Last week President Hassan Rouhani lashed out at his critics who oppose the nuclear talks with the West. The language and the tone he used were unprecedented and indicate an escalation in Rouhani’s fight to preserve his political power as we wrote in our last post.
The president, who was elected with a promise for ‘reform’ is constantly being criticized by many factions in Iran including the army, the conservatives, the religious leaders and sometimes even the Supreme Leader himself.
In fact, although his election seemed like a breath of fresh air to Western lungs, Rouhani’s role was always fragile in Iran, and he holds it solely because he still receives the general support of Khamenei even if it is mixed with doubts.
Since the Iranian people voted Rouhani in, Khamenei has voiced his ongoing support for Rouhani but not without criticism and red lines. Only yesterday, Khamenei vocalized his doubts as to the need to communicate directly with the US and although he backed FM “Dr. Zarif and his friends” he made it clear that those who wanted to “sit down with Americans at the negotiating table” were misled and misleading.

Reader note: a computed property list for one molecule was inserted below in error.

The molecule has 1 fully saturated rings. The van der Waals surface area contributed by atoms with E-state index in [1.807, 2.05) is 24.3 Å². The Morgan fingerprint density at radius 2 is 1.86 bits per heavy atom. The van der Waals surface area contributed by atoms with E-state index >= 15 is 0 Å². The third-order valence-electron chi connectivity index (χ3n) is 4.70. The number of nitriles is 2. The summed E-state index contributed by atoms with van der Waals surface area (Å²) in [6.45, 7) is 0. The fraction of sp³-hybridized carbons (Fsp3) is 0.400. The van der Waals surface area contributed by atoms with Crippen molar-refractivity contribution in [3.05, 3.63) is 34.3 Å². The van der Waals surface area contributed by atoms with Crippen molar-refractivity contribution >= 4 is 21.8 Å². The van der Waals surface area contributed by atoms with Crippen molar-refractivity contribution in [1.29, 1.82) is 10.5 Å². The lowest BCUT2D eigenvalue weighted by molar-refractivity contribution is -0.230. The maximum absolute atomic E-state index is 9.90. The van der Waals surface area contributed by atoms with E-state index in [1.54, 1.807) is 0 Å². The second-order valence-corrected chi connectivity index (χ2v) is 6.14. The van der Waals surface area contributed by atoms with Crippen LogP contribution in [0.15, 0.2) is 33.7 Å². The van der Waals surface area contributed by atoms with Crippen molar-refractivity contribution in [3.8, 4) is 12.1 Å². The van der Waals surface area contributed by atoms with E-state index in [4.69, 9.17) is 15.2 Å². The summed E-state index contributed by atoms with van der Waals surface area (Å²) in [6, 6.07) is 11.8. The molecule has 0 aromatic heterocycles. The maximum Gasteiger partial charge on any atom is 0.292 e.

Khamenei, the Supreme Leader, is always at the center of power struggles: keeping the IRGC, who oppose the president, at bay, as well as other hardliners. But Khamenei is getting older. He turned 75 last month, and with growing health issues, the question of his successor is yet unanswered. Rouhani knows that the next Supreme Leader might not back him and his vision of rapprochement with the West would be trashed.
It will be hard for Rouhani to continue with his planned reforms, since the next Supreme Leader will be ‘vetoed’ by the IRGC and since the IRGC is supporting Rouhani only because Khamenei does, candidates for the next Supreme Leader should be loud critics of Rouhani or at best stifle any support for Rouhani until elected.
It seems that Rouhani’s power hangs on a very loose thread. Will he be able to keep dangling? It is a question that only time can answer – but the current Middle East climate is so fragile, that one must sit and wait – as new players emerge constantly – a bet on Rouhani is not a wise one.